Shreveport: A Picture-Perfect Destination
Paintings of Shreveport citizens combine to tell the story of the city’s history.
The invitation said “Come see the Heart of North Louisiana.” That was the focus of our trip, and we did see a lot of art. But it wouldn’t be Louisiana without lagniappe – a little something extra.
The big picture, I mean really big – building-size big. Among the many pieces of public art, Shreveport has some of the most amazing murals you’ll see anywhere.
“A Call to Action” by artist Ali Bahler stretches 75 feet across the side of the Shreveport-Bossier Convention and Tourist Bureau. Painted in brilliant acrylics, it is highlighted with LED neon flex lighting elements – a great, big salute to Shreveport’s culture and attractions.
My favorite murals are on two walls of the AT&T building – ideal because there are no windows. Eight stories tall and covering 25,000 square feet, “Once in a Millennium Moon” is one of the nation’s largest public art murals.
On the south wall, a woman in a flowing gown holds in her hand a flaming orb symbolizing hopes and dreams for the future. The east wall is a masterful combination of images representing not only the city’s history but the cycle of life.
From a pool of myriad subjects, nineteen people from ages three months to 80 years were selected randomly to represent the diversity of the community. In addition, 40 mementos were included, each with a story to tell. The figures and items are identified on a nearby plaque.
Artist Meg Saligman divided the work into a grid. Participating painters filled in the picture like a paint-by-number creation on sheets of plastic which were then attached to the building much like wallpaper. Over 2,500 people worked on the mural, with the community completing almost half of all the work.
Shreveport is also home to some true frescoes created by Conrad Albrizio. Surrounding the entrance to the Louisiana State Exhibit Museum, they depict the industries and people of Louisiana.
Inside the museum are 21 detailed dioramas showing the agriculture, science and industry of the state. A variety of exhibits from a George Rodrigue Blue Dog painting to a thousand-year-old Caddo canoe make a visit here an interesting one.
Perhaps Shreveport’s most visible installation consists of six tall steel roses “planted” along the riverfront – an appropriate symbol of the town that is the headquarters of the American Rose Society. Their gardens are the largest in the U.S. dedicated to roses, with 20,000 rose bushes and companion plants.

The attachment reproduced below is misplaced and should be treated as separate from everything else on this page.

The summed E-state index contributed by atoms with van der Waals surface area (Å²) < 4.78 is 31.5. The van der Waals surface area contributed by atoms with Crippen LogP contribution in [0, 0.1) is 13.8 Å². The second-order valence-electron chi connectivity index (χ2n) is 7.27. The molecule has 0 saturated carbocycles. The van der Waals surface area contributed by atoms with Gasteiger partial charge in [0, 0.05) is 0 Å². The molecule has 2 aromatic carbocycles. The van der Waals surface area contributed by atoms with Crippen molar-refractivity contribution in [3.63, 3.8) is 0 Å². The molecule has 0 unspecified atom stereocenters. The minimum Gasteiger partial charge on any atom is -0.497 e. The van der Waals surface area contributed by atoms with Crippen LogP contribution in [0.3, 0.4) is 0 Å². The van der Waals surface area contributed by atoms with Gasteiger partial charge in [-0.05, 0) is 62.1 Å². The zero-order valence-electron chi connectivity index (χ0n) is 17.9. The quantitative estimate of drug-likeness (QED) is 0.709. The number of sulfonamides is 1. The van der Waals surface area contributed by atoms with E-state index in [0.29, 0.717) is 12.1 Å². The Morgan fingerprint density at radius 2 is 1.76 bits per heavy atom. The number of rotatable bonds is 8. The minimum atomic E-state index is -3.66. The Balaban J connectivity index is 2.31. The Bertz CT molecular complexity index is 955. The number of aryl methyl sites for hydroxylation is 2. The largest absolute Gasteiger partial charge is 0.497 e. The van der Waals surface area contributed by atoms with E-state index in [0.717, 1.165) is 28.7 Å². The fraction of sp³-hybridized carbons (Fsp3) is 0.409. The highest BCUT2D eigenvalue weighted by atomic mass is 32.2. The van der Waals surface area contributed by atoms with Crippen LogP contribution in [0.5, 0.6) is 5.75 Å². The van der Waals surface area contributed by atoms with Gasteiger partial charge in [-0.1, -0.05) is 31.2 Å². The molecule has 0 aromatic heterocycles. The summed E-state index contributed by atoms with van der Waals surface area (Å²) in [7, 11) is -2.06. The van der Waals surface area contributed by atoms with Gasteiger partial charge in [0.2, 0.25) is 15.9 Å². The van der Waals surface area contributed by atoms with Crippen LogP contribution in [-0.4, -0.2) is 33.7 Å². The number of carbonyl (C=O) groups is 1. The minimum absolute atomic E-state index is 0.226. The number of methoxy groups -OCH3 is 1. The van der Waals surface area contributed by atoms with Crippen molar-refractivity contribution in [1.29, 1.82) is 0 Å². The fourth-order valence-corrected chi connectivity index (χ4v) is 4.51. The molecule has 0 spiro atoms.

The family of oilman R.W. Norton donated their collection to create the R.W. Norton Art Gallery. The holdings span four centuries of European and American art. The gallery sits on 43 acres with gardens, scenic walkways and outdoor sculpture.
Three hundred-year-old Natchitoches is not noted as an art town but is itself pretty as a picture. Its historic center has been designated a National Historic District. Businesses along the main street are festooned with fancy wrought-iron filigree. Across the street, gardens lead down to the picturesque Cane River. Spanish moss drips from the trees and you expect to see Shelby, M’Lynn and Truvy, the original Steel Magnolias, sashaying down the sidewalk.
The Louisiana Sports Hall of Fame and Northwest Louisiana History Museum here is currently home to primitive artist Clementine Hunter’s famous murals of life on Melrose Plantation. Melrose, south of Natchitoches, is a significant site on the Cane River Heritage Trail Scenic Byway.
Born in the late 1880s, Hunter grew up on plantations, at Melrose from age 14. In the 1930s, plantation owner Cammie Henry created a retreat for artists. At age 54, Hunter, a servant, was given paints by a guest and began painting and selling her works for as little as 50 cents. Today collectors may pay up to $10,000.
Visitors to Melrose Plantation can see a number of Hunter’s paintings and her small studio. She painted the murals in the early-1800s African House, one of the most unusual structures on the property. The murals are on display in Natchitoches while this building undergoes restoration.
With a population of just under 50,000, Alexandria has made a big commitment to the arts. Its designated Cultural Arts District includes the Alexandria Museum of Art, which showcases southern art and artists who worked in the region, and the River Oaks Square Arts Center.
The Arts Center is an aggregation of working artists, gallery space and exhibitions, classes and a gift shop. Visitors can watch artists work and discuss their art – or craft – with them. Items in the shop are selected by a jury process, guaranteeing the quality of works for sale. A purse-pleasing action by the city exempts original works purchased in the Cultural District from taxes.
Last but Not Least, Lagniappe!
The emphasis on this trip was on art, but there were extras. Here are some of my favorites:
Laysone’s in Natchitoches: Laysone’s has been serving amazing meat and crawfish pies for almost 50 years.
Tunk’s Cypress Inn on Kincaid Lake west of Alexandria: No better place on a summer night than on the patio beside the water with a big platter of boiled crawfish!
Cajun Landing, Alexandria: Owner Lonnie McDonald serves up 50 gallons of seafood bisque with crab, shrimp and crawfish tails a week.
Parc England Boutique Hotel, Alexandria: This property offers large, elegantly appointed rooms and lots of extras.
Cypress Bend Resort on Toledo Bend Reservoir: What a great place to escape! We sipped icy lemonade and snacked on mini-meat pies and jalapeno poppers on a beautiful patio overlooking the golf course and lake. Check out golf and fishing packages. Close to Natchitoches for shopping, not too far from Alexandria, it offers options for those who prefer casting a line or swinging a club. And for posh pampering, a spa treatment is a great way to end a full day.